If Rafael Benitez and Mauricio Pochettino compared notes on the difficulties of taking over another manager's team as they enjoyed a glass of red after Saturday's match at St Mary's, they probably concluded that Pochettino got the better deal.
Although both replaced popular managers, Pochettino has largely been accepted at Southampton since succeeding Nigel Adkins, helped by victories over Manchester City, Liverpool and now Chelsea, not to mention the lower initial expectations at a club hovering just above the bottom three. Benitez inherited from Roberto Di Matteo the Champions League winners and all the pressures, not to mention the extra fixtures, that go with them.
While Pochettino can spend all week preparing for his first meeting with Adkins at Reading next Saturday, Benitez has to lift Chelsea for today's FA Cup sixth-round replay against Manchester United at Stamford Bridge, their 55th game of a lengthening season; No 56 is a Europa League match against Rubin Kazan on Thursday, with the added burden of a relationship between interim manager and supporters so toxic that Benitez must win every match to have even a slim chance of preventing the boos from raining down again as they did at Saturday's final whistle.
Benitez insists that Champions League qualification is still within Chelsea's reach despite Saturday's defeat, and he had better be right if they are to attract a successor such as Jose Mourinho in summer. But Arsenal, hot on Chelsea's heels, have no cup distractions. Tottenham, now third, are also in the Europa League and have played an extra game, yet right now Chelsea's match in hand must look more like another onerous challenge than an opportunity to reclaim third place.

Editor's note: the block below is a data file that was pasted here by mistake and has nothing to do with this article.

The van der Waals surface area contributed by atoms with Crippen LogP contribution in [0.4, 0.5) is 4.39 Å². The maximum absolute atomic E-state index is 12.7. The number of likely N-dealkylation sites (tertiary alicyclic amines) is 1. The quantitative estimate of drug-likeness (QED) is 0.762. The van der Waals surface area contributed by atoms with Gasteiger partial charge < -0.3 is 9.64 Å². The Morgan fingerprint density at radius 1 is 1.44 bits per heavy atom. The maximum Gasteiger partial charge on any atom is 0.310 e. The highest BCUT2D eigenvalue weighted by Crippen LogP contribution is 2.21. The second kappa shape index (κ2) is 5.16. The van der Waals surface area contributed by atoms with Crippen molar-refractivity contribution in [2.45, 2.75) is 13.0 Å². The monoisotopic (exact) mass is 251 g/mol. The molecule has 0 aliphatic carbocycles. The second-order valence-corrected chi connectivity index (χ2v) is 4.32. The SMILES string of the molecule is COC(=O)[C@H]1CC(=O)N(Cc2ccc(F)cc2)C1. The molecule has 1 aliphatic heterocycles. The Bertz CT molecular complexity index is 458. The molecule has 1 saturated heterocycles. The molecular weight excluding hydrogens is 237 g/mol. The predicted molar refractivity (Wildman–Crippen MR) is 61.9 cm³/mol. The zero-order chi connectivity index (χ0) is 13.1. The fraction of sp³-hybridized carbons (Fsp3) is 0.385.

Part of Chelsea's problem is that, in practice, they operate a fairly small core squad – only 14 players have reached double figures in Premier League starts – and the limitations of some of the fringe players were exposed on Saturday. It was only when Ramires and Eden Hazard came off the bench that Chelsea found the intensity that could have won them the match, which suggests that the key players are going to have to play every must-win game.
John Terry is no longer one of them. He has started only two league games since November and, although he scored at St Mary's, the abiding memory of his afternoon will be the ball twice being flicked casually over his head by Jay Rodriguez.
Pochettino sidestepped a chance to thank Adkins for leaving him a promising team when invited to do so on Match of the Day, preferring to namecheck Nicola Cortese, the chairman, instead – a nod to the political realities at St Mary's – but he may express his gratitude to his predecessor more privately next weekend.
No doubt Benitez would rather he had been bequeathed a squad with more striking power but today, and for the rest of his tenure, he must make do. "I just concentrate on what we can do, how we can improve and how we can win games – that's it," he said. "Chelsea last year were sixth. This year we are in a better position so we have to keep doing better than today, try to be in the top four."
Goals: Southampton Rodriguez 23, Lambert 35. Chelsea Terry 33. Substitutes: Southampton K Davis 7 (Boruc, h-t), Ward-Prowse 7 (Puncheon, 62), Fox (S Davis 85). Chelsea Hazard 6 (Marin, 61), Ramires (Mikel, 71), Benayoun (Oscar, 76). Booked: Sot Lambert, Schneiderlin. Che Torres. Man of the match Clyne. Match rating 7/10. Possession: Southampton 53%. Chelsea 47%. Attempts on target: Southampton 8. Chelsea 4. Referee J Moss (Tyne & Wear). Att 31,779